Introduction 5 Literature Review The literature review allowed researchers to obtain the most current knowledge, practices, and relevant research pertaining to airport software solutions and services sourcing available. Governance structure, airport size, types and amounts of funding, use of third-party solutions (e.g., coop- erative agreements, value-added resellers, and consultants), and embedded requirements (e.g., legal, licensing, and data ownership) provide a snapshot of the nuances associated with technology procurement in airports. Procurement is a highly scrutinized and audited process. Government procurement complies with, and most governance structures adopt, the Agreement on Government Procurement under the World Trade Organization. Sustainable procurement practices follow published regulations. Several entities provide procurement certifications and training. The National Institute of Governmental Purchasing (NIGP) Board of Directors finalized and adopted official Values and Guiding Principles (NIGP, n.d.). Broad categories for these principles include Accountability, Ethics, Impartiality, Professionalism, Service, and Transparency. NIGP values often influence the behavior of procurement profes- sionals in the creation and implementation of policies. Policies for procurement generally relate to an airportâs vision, mission, and goals. Care- fully devised plans articulate available and future resources while balancing business unit needs, demands, and interests. Manuals, templates, and forms facilitate regular reporting and strategic direction for defining scope, schedule, and costânecessities for accountability and compliance with relevant laws and regulations (Baliva 2018). Useful tools, such as an organization chart illustrating decision-makersâ contact information and their availability in the procurement process provide the knowledge needed by airport stakeholders at all levels of experience (Defant etÂ al. 2013). Procurement technology has increased the focus on IT departments at airports. From inno- vation and automation to system support, âairport IT departments have become the backbone of the business.â (McAllister 2012). Demands for integration, centralization, management, and maintenance will only increase as requests for new solutions continue to rise. IT departments are often required to interpret a business unitâs needs, analyze existing solutions for solving the need, and clarify the exact hardware, software, or service scope for procurement. Airport software solutions and services include procurement of software, hardÂ ware, and services, collectively referred to as technology procurement for this synthesis. Develop and provide IT and procurement objectives. Align resources, including trained staff to establish accountability and responsibility. Create a scalable technology procurement model. Review the model and objectives annually to support changing business needs. FigureÂ 1-2. Steps to develop a predictable technology procurement process.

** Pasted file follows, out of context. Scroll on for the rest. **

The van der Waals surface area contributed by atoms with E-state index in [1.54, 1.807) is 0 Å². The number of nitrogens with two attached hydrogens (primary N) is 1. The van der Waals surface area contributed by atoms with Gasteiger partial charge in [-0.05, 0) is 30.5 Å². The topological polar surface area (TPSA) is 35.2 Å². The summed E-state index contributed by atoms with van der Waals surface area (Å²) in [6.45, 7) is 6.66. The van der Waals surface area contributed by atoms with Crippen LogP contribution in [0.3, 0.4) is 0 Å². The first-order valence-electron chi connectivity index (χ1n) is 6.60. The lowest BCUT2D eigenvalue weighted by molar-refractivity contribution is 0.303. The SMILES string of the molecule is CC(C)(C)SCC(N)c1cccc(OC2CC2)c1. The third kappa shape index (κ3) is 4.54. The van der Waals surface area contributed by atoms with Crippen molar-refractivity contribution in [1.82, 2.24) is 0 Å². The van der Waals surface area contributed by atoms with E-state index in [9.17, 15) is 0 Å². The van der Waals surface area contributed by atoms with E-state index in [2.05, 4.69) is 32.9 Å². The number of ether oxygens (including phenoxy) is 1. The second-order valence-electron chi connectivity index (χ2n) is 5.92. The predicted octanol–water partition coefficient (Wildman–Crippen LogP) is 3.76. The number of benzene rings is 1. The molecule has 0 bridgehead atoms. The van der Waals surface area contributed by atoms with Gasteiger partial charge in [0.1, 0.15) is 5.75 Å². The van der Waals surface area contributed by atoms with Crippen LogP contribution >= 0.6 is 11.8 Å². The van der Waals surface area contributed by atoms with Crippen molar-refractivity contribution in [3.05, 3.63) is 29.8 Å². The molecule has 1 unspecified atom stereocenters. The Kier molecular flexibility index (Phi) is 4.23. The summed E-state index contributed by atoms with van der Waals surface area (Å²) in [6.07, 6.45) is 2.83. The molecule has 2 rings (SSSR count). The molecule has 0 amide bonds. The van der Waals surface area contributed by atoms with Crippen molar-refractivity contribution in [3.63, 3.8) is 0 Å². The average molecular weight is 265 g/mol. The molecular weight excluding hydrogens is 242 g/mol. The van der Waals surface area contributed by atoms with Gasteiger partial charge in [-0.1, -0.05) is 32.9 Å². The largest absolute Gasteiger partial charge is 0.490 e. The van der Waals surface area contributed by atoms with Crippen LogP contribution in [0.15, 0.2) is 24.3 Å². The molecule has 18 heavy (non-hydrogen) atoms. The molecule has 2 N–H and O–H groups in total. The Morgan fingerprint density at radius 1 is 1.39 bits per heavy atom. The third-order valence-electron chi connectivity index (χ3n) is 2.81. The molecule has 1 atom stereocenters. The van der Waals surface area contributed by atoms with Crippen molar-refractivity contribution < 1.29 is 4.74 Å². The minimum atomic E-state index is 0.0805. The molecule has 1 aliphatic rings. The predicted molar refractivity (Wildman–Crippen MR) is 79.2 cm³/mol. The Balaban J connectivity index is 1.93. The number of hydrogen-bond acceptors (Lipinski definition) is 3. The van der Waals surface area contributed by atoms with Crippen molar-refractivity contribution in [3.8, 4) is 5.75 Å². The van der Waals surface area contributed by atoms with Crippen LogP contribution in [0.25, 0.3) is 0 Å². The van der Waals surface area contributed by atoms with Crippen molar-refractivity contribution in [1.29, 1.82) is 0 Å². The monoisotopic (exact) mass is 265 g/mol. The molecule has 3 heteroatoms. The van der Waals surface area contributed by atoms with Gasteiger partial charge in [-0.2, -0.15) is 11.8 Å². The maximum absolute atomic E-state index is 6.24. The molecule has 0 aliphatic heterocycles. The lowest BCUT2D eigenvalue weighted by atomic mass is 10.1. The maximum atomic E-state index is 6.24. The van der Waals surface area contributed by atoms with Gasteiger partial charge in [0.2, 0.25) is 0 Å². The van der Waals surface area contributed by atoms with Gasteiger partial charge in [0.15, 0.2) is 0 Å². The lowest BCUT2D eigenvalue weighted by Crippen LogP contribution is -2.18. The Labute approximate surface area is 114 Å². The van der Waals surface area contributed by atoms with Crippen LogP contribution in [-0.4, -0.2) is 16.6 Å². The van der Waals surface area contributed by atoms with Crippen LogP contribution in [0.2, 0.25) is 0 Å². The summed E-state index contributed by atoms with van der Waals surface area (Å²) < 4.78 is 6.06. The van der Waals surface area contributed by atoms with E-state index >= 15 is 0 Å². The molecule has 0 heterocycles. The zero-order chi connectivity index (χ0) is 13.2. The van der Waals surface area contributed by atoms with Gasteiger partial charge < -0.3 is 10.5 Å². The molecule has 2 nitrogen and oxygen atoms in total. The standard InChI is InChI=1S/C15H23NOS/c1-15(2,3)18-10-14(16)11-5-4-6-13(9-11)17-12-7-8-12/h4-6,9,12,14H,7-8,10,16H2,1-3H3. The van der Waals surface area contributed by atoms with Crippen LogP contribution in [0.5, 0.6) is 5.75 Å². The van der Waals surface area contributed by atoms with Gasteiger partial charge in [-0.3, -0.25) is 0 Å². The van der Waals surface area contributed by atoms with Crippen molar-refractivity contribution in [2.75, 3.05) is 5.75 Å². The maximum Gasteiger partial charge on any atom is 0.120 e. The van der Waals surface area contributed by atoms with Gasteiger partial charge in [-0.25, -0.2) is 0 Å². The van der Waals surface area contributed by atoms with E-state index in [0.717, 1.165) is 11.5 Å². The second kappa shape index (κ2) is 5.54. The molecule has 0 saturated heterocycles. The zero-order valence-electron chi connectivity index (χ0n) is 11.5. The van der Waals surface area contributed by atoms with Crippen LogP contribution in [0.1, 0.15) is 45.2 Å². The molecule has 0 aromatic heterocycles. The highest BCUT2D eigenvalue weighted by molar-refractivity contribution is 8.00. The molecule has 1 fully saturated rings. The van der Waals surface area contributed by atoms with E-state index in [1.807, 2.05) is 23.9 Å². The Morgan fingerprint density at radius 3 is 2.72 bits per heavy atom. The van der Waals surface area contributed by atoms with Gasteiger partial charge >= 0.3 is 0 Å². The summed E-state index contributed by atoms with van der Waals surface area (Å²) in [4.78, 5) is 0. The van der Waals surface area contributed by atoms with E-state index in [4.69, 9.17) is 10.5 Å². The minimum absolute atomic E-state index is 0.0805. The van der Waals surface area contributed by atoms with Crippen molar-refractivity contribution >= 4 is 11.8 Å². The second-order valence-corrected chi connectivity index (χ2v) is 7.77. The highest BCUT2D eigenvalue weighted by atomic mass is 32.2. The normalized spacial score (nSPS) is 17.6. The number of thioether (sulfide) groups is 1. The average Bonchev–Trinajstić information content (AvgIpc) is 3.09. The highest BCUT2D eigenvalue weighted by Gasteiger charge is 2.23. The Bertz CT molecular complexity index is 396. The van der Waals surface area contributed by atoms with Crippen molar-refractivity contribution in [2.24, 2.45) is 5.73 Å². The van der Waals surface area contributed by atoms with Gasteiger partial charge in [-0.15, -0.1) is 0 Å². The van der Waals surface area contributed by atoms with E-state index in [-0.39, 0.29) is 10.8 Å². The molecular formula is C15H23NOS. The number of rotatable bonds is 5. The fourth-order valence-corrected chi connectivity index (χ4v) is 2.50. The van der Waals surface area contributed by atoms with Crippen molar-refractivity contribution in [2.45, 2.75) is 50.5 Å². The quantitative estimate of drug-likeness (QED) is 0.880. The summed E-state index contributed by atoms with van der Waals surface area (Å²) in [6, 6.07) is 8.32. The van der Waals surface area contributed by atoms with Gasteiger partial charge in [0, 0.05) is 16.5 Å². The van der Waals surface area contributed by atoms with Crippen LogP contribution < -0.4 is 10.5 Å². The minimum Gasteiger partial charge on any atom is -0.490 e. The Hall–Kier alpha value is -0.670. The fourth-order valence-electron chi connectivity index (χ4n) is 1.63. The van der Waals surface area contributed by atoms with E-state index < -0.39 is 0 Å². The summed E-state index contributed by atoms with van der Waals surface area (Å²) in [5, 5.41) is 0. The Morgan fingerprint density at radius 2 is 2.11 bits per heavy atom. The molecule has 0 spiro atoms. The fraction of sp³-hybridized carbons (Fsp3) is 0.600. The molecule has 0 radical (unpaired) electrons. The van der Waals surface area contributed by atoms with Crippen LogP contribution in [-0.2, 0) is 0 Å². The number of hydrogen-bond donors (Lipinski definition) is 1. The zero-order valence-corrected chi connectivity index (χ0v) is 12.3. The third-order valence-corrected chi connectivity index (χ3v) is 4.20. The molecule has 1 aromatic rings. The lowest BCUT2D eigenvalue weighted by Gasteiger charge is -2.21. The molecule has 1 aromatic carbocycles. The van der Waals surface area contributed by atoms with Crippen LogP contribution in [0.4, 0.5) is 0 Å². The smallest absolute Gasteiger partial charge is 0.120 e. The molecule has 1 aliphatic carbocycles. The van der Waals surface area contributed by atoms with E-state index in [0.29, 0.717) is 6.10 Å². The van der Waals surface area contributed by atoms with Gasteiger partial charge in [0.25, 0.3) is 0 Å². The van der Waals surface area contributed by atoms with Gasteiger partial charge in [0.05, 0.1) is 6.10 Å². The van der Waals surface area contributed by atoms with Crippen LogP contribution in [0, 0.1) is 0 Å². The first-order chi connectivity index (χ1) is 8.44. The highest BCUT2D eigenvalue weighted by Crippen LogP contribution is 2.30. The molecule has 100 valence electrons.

6 Airport Software Solutions and Services Sourcing Technological expertise at airports is varied and often limited to the IT unit, at a time when IT expertise is already in dire shortage in all industries. Before the COVID-19 pandemic, 69% of business enterprises were already experiencing an IT shortage. That number has increased to 75% in key IT roles, and the expected recession is likely to continue to widen these talent gaps (Riffle 2020). Airports resistant to technology procurement or to procurement technology tend to use as much of an asset as possible (also referred to as sweating an asset) before investing in new capacities or in building relationships across the airport. Continuous exploration of technology that is capable of performing routine functions initiates the needs analysis process earlier and builds relationships with business units, vendors, and suppliers. Relationships with suppliers and opportunities for continuing education equip employees to perform complex functions such as analyzing business operations, thus reducing reliance on external procurement specialists for unbiased decision-making, increased customer satisfaction, and reduced employee turnover (Kakwezi and Nyeko 2019). Interviews Given the diversity in technology procurement practices, the contracting team conducted 26 interviews as the primary means for data collection. Of these interviews, 17 were with airports representative of each National Plan of Integrated Airport Systems (NPIAS) classification and FAA region. The remaining six included one Cooperative Purchasing Program entity, one service provider, one software supplier, four consultants, the FAA, and Airports Council Internationalâ North America (ACIâNA). Interview questions (see Appendix D) facilitated discussions regarding the following topics, with responses summarized in ChapterÂ 2, provided as case examples in ChapterÂ 6, and captured in Appendix E: 1. Governance (public, quasi-governmental, and corporate), airport size, and airport activity and their influence on technology procurement 2. Integration of IT and procurement specialists in planning and procurement 3. Procurement process strengths, weaknesses, and opportunities 4. Technology procurement leaders Survey Interviews were analyzed and gaps in knowledge were identified. An 11-question, radio-button survey was then dispersed to 72 contacts, including airports of all types and sizes, ACRP Ambas- sadors, and the ACIâNA Business Information Technology Committee. Researchers collected 20 results (a 28% response rate); these are summarized in ChapterÂ 2 and available in Appendix B. Data Analysis Data was collected from all FAA regions and two foreign entities for this synthesis. FigureÂ 1-3 illustrates interview and survey respondents by FAA region, and FigureÂ 1-4 shows survey respondents by airport classification. Analyzed data produced three themes. 1. The criticality of the airport IT business unit. Visibility and essentialness of airport IT busi- ness units differ based on airport governance, size, and activity. Airports leading innovation have immersed IT in planning cycles, sourcing initiatives, and procurement processes to ease purchasing and IT barriers.
Introduction 7 2. A knowledge gap between end-users, technology procurement specialists, and IT experts. The depth and breadth of end-user day-to-day function, procurement rules and regulations, and technical jargon in IT create a disconnect between analysis of the need, request for a capability, and procurement of necessary technology. Daily necessities and reactive responses take precedence to root cause analysis for detailed scoping and advance planning. 3. A reluctance to question traditional procedures, which further exacerbates the knowledge gap. Central approaches reinforce a narrow decision-making structure that uses on the most popular contracting vehicle, the request for proposal (RFP). Airports using technology for greater transparency and innovative approaches incorporate networked decision-making governed by an integrated plan. Case Examples An assortment of approaches and various maturity levels in technology procurement created six diverse case examples (see ChapterÂ 6). Specific elements, including operational patterns, per- formance benefits, challenges, and lessons learned, create a relational context for the synthesis target audience. Note: Seven survey responses submitted anonymously. FigureÂ 1-3. Interview and survey respondents by FAA region (Source: FAA 2021). 7 7 3 2 3 4 1 1 1 0 1 2 3 4 5 6 7 8 FigureÂ 1-4. Survey respondents by airport classification.